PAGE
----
Facebook posts could be a window into more than just what you did last weekend. It turns out the language used in a Facebook post can predict if a user has a certain medication condition, according to a new study published in PLOS ONE.
Academics from the University of Pennsylvania School of Medicine set out to research if Facebook posts could predict conditions that were already recorded in a patient’s medical record.
“In what we believe to be the first report linking [EHR] data with social media data from consenting patients, we identified that patients’ Facebook status updates can predict many health conditions, suggesting opportunities to use social media data to determine disease onset or exacerbation and to conduct social media-based health interventions,” authors of the study wrote.
Researchers found that Facebook language was able to predict 21 medical conditions “beyond chance.” Of those, 18 conditions were best predicted using combination of demographic data, as well as Facebook post language. Scientists also discovered that 10 of those conditions were better predicted by Facebook language than by standard demographics including age, race and gender.
Facebook language was particularly accurate at predicting which participants were pregnant or had diabetes, anxiety, psychoses or depression.
“We found that the language people use in Facebook is predictive of their health conditions reported in an [ERH], often more so than typically available demographic data,” authors wrote.
HOW IT WAS DONE
The team of researchers used a total of 949,530 Facebook status updates across 999 participants. In order for a participant to be included they had to have at least 500 words of status updates over the course of a two-year window.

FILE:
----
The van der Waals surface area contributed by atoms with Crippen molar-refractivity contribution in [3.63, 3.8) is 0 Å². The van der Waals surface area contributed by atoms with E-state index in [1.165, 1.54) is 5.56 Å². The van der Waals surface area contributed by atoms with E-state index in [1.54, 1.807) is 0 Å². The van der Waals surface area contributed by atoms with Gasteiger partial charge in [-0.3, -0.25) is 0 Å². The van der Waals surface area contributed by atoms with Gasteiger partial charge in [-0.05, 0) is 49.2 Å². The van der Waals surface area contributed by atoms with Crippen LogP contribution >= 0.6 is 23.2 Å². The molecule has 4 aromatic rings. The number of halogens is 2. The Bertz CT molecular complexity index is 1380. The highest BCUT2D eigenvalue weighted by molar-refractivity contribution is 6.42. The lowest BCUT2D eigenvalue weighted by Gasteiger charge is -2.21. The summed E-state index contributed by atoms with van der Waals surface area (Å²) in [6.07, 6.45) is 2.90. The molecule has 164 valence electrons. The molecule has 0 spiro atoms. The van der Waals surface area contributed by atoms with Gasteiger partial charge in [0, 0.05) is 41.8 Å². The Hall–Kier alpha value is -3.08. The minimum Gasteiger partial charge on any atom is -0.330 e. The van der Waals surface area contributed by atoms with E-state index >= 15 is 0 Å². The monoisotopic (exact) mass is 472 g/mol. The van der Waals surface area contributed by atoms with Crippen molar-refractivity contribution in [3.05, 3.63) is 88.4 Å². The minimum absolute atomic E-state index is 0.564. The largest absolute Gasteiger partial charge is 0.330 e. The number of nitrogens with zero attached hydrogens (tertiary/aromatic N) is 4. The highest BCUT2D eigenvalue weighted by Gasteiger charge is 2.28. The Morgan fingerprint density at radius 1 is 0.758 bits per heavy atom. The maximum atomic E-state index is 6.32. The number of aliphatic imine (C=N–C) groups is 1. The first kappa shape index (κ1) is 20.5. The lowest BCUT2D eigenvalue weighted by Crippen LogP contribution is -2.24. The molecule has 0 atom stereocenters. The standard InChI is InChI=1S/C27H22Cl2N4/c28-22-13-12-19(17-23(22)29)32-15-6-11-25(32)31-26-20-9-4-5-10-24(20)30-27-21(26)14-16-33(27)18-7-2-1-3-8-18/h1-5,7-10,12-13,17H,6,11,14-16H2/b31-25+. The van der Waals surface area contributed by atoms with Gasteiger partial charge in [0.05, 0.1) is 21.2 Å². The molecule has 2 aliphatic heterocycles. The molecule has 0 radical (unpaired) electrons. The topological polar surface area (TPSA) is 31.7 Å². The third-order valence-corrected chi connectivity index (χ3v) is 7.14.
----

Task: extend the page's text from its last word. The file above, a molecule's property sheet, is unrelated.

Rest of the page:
The participant’s language was put into a natural language processing system. Researchers built three predictive models: one used only facebook language, another used only demographic information, and a third that combined Facebook language and demographic data.
WHAT'S THE HISTORY
Medical professionals have turned to social media before to predict various health-related trends.
“Social media content has been shown to contain valuable health signals, though mostly at the population level. For example, Twitter has been used to surveil disease outbreaks, predict heart disease mortality rates and to monitor public sentiment about health insurance,” authors of the study wrote.
ON THE RECORD
"Our digital language captures powerful aspects of our lives that are likely quite different from what is captured through traditional medical data," Andrew Schwartz, an author of the study, said in a statement. "Many studies have now shown a link between language patterns and specific disease, such as language predictive of depression or language that gives insights into whether someone is living with cancer. However, by looking across many medical conditions, we get a view of how conditions relate to each other, which can enable new applications of AI for medicine."